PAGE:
Florida began by launching into an incredibly cohesive personal mythology, emphasizing his personal connection to his field and the fact that he only wrote Rise after around 20 years of study. He stated that the first book was an attempt to create a new empirical assessment of class structure, and said he still considers himself part of the neo-Marxist movement that conceives of mental labor as the means of production. He initially intended to focus solely on the 3 Ts: technology, talent, and trade, but once he began investigating quality of place, the concept of the “creative class” was born (interestingly, he emphasized several times that his editor came up with that now-famous term, and that he has little attachment to the label).
Florida then began to discuss the extent to which he underestimated the scale of the urban revival that began around 2000. He also pointed to the election of Rob Ford as the mayor of Toronto (where he lives) as a wake up call, a sign of a backlash against tolerant, creative communities that he didn’t anticipate. In searching for an explanation for this political phenomenon, he calculated the amount each class (knowledge workers, blue collar workers, service workers) had leftover after paying for housing, and discovered that the service class was really suffering. This research insight prompted the new book.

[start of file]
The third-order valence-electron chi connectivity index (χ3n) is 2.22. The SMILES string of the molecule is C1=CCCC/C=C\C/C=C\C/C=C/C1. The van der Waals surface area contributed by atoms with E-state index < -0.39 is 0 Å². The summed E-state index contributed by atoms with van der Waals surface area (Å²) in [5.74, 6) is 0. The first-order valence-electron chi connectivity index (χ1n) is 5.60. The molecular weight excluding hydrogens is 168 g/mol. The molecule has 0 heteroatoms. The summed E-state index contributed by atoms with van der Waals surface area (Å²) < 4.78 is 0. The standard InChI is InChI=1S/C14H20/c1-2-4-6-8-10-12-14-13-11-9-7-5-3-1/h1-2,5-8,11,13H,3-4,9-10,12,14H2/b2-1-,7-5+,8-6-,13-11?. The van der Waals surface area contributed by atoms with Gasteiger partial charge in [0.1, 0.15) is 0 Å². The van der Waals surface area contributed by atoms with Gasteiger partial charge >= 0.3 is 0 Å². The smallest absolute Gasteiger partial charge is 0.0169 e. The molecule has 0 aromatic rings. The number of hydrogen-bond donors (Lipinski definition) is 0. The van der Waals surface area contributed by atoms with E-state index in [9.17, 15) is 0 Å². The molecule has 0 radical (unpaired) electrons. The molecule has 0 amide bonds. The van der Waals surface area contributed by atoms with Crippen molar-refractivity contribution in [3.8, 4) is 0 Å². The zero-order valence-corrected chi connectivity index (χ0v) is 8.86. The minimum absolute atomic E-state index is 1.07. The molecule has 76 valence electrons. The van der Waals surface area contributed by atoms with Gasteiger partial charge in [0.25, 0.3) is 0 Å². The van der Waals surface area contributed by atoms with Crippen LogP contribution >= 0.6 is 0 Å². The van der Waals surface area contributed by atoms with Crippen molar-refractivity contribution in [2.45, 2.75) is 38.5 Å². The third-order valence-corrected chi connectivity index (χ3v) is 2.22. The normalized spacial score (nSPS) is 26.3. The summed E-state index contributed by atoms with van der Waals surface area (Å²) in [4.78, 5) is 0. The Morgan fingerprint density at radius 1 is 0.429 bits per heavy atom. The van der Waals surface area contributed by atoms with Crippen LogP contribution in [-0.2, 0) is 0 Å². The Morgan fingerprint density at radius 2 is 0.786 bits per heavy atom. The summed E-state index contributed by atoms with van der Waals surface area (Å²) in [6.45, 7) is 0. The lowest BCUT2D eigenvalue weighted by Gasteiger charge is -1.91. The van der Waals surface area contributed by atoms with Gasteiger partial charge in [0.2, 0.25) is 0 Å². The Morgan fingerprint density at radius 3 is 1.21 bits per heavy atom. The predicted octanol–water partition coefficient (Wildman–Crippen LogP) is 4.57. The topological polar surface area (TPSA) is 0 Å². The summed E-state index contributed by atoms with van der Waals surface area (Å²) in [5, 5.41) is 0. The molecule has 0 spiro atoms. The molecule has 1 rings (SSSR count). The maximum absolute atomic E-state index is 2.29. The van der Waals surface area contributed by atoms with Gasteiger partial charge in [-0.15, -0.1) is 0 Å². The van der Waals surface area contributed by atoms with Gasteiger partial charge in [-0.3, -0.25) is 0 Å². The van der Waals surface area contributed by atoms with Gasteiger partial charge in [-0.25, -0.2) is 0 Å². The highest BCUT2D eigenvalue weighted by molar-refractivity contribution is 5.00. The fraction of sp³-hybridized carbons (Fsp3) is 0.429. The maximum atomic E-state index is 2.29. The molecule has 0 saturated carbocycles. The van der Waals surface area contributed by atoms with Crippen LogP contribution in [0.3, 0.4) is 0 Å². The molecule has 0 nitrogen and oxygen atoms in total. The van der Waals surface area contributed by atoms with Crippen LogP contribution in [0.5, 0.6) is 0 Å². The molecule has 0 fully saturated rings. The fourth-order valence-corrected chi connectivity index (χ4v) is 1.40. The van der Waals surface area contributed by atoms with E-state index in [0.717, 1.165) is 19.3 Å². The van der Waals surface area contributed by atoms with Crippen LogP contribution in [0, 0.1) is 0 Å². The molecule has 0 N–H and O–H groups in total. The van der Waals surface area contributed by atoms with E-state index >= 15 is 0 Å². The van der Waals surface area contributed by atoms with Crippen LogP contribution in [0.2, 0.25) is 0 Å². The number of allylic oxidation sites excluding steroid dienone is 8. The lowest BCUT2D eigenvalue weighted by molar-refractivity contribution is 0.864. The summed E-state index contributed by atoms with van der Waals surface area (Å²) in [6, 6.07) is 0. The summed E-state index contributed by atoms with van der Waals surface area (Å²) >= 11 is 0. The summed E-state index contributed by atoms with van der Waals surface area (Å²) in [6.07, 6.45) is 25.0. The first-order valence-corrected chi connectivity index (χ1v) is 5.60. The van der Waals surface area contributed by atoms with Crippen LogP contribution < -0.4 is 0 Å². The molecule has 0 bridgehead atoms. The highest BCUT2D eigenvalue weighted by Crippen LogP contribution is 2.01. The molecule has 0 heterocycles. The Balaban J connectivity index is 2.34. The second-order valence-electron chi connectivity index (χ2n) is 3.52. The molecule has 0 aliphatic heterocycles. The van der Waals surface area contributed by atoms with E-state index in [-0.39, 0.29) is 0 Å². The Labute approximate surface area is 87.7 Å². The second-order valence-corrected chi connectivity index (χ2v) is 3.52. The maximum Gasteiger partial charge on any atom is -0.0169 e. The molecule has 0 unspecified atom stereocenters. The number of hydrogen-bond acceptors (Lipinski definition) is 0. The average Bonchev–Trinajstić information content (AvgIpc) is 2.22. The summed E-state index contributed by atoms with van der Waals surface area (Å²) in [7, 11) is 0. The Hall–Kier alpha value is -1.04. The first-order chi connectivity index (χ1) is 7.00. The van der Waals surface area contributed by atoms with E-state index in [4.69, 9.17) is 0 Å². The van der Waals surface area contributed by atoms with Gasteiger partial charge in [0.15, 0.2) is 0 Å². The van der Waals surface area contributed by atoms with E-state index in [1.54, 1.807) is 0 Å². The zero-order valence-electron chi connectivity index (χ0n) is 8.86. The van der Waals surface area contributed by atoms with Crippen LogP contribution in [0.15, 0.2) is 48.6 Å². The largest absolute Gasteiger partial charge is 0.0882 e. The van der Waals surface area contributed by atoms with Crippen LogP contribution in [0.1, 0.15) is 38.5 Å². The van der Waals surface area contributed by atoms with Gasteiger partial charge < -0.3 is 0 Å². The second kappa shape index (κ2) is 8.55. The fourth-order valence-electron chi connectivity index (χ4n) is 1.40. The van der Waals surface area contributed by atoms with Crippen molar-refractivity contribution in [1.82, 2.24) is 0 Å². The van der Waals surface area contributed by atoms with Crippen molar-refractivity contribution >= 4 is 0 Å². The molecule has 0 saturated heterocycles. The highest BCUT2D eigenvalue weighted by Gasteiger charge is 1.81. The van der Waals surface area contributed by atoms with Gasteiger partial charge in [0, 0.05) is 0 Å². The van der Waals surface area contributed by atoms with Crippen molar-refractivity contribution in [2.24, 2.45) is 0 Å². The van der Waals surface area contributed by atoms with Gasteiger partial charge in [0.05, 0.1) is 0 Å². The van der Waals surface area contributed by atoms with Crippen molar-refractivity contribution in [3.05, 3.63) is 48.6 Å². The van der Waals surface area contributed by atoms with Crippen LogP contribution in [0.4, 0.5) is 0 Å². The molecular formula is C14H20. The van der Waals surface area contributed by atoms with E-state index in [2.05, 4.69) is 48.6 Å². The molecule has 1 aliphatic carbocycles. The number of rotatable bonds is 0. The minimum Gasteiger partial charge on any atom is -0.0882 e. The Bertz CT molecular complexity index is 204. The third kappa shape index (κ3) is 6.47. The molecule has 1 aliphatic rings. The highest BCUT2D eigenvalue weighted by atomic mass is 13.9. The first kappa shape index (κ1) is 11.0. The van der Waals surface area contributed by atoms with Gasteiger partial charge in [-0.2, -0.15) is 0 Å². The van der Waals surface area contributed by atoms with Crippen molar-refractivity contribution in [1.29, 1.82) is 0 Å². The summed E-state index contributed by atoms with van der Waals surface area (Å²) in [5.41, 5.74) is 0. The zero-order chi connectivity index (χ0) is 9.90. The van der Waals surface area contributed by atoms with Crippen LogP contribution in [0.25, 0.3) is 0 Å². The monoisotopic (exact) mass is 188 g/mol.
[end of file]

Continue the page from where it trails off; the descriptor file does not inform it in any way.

Florida stated that he tries to marry Marx/Schumpeter to Jane Jacobs, in a framework where the city is the platform for new capitalism. He noted that the clustering effect in cities discussed in Rise also causes the deep inequalities that result in backlash. Winner-take-all urbanism, in which super cities control a disproportionate share of the 3 Ts, creates a highly problematic divide. Spatial inequality entrenches financial inequality, leading to the concept that the new urban crisis is a crisis of success. The reality he failed to notice in his first book is that the very things that increase economic dynamism also result in the decline of the middle class, and place limits on upward mobility. In a number of cities, there are now higher levels of poverty in the suburbs than inner cities, although more broadly, there are always concentrations of poverty, just not in the same place in every city.